Autonomous driving tech causes alarm in China following fatal NIO car accident, but experts say training mitigates risks
- Debate has erupted over driver-assistance systems, which offers some autonomous functionality, following a fatal accident involving a NIO ES8 SUV
- Many buyers say they were not educated about the tech’s limitations, which analysts say is necessary to help prevent future accidents
Drivers in mainland China are looking at driver-assistance systems with jaundiced eyes following a fatal car accident that has sparked debate about the possible misuse of the technology meant to be a pit stop on the way to fully autonomous driving.
“Fears have been played up,” said David Zhang, a researcher of the automotive industry. “The accidents were tragic and the carmakers would have to assess the risks in their technologies, but it is too early to sign a death warrant for those driver-assistance systems.”
The accident that has captured the nation’s attention happened on August 12, when a 31-year-old entrepreneur was killed while driving NIO’s ES8 SUV. The accident occurred while the NOP system was turned on, NIO said in a statement.
Police in Shandong province are investigating the case with NIO’s assistance. It will be months before the investigation is concluded, analysts said.
Some complained that they did not receive any instructions from NIO sales staff to help them understand how to use NOP.
The New York-listed carmaker wound up delivering 5,880 cars last month, a 26 per cent drop from July. Meanwhile, domestic rival Li Auto reported a sales jump of 9.8 per cent month on month, delivering 9,433 cars in August.
“Those driver-assistance technologies installed in cars built by Tesla, NIO and other companies are not full self-driving systems,” said Phate Zhang, founder of the Shanghai-based EV news portal CNEVPost. “To be precise, drivers are supposed to be responsible for monitoring the road and car’s conditions.”
He added that properly educating drivers about such systems’ functions would help avoid risks and tragedies.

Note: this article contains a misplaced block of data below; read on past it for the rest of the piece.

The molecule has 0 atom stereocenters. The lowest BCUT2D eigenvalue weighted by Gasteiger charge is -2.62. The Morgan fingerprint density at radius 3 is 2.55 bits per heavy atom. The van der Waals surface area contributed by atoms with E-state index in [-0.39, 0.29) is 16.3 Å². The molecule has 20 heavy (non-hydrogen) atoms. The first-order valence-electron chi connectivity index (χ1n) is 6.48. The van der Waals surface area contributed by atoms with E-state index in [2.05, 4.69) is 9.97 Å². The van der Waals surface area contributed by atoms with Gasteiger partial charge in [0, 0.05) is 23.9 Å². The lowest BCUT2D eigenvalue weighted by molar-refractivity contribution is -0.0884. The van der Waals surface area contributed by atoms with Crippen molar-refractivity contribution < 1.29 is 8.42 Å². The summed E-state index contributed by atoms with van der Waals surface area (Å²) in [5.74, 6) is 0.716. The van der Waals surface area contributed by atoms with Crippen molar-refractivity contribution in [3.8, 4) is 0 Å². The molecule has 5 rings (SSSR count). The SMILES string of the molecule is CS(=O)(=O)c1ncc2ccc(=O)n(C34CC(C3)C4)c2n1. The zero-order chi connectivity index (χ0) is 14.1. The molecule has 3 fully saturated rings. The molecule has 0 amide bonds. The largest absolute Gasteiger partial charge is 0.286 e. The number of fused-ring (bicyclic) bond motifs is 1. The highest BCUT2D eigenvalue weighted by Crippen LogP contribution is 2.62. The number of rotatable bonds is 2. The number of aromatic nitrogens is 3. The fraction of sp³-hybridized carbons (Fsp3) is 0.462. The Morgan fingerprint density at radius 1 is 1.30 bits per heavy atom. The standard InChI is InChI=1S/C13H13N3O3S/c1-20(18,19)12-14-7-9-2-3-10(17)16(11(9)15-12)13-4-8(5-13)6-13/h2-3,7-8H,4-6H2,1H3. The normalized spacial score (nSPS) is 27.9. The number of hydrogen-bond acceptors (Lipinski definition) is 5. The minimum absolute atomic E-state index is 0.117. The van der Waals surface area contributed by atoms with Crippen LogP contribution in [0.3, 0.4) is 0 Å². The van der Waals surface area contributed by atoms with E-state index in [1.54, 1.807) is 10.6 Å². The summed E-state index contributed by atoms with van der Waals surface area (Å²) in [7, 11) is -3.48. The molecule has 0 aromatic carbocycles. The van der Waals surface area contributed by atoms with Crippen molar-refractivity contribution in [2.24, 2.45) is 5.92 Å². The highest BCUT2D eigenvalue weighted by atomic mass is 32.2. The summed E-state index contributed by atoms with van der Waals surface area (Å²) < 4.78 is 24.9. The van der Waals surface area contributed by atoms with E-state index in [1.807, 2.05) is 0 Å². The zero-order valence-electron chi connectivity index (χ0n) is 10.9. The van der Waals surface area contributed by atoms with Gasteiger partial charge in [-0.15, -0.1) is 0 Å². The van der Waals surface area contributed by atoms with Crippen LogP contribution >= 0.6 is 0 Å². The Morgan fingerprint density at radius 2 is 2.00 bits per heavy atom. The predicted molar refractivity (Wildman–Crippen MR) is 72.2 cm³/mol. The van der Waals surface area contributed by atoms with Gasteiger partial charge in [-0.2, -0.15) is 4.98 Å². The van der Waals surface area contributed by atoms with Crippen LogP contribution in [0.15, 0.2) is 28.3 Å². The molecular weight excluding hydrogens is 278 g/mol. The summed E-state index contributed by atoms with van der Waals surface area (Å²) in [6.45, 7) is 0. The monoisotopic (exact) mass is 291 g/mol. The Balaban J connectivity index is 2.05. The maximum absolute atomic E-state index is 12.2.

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Typically, a driver-assistance system uses algorithms to analyse traffic data collected in real time by on-board sensors. “Environment detection” sensors can help a vehicle decide whether to pass a slow-moving car, but it still requires human intervention.
This type of automation is classified as level 2 (L2) or L2+, according to a classification system published by the standardisation body SAE International. Full automation, without the need for any human intervention, is L5.
“I would believe that in some cases, driver assistant technologies malfunctioned and caused the crashes, but some bold drivers were to blame for the accidents because they did not do what they had to do to avoid the crashes,” said Gao Shen, an independent analyst in Shanghai. “Car brands need to reiterate that the systems are not full self-driving technologies and require buyers to be fully alert when driving.”
Wang De‘an, an analyst with Ping An Securities, said that it would take a long period of time before machines can entirely take over for human drivers.
“We see that users’ expectations for these technologies now are usually higher than the level of automation the intelligent cars can achieve, and it puts the users at great risk,” he said.
Some smart car owners said drivers will take it for granted that these cars are fully autonomous if salespeople fail to remind them of the risks.
“Some salespeople did not bother to clarify that driver assistance does not mean that you can pass your responsibilities to the system and do other things when driving,” said Jie Chen, a driver who bought a NIO ES6 in Hangzhou last year.
Over the past two years, driver-assistance systems have become a major draw in China for a growing number of EV buyers.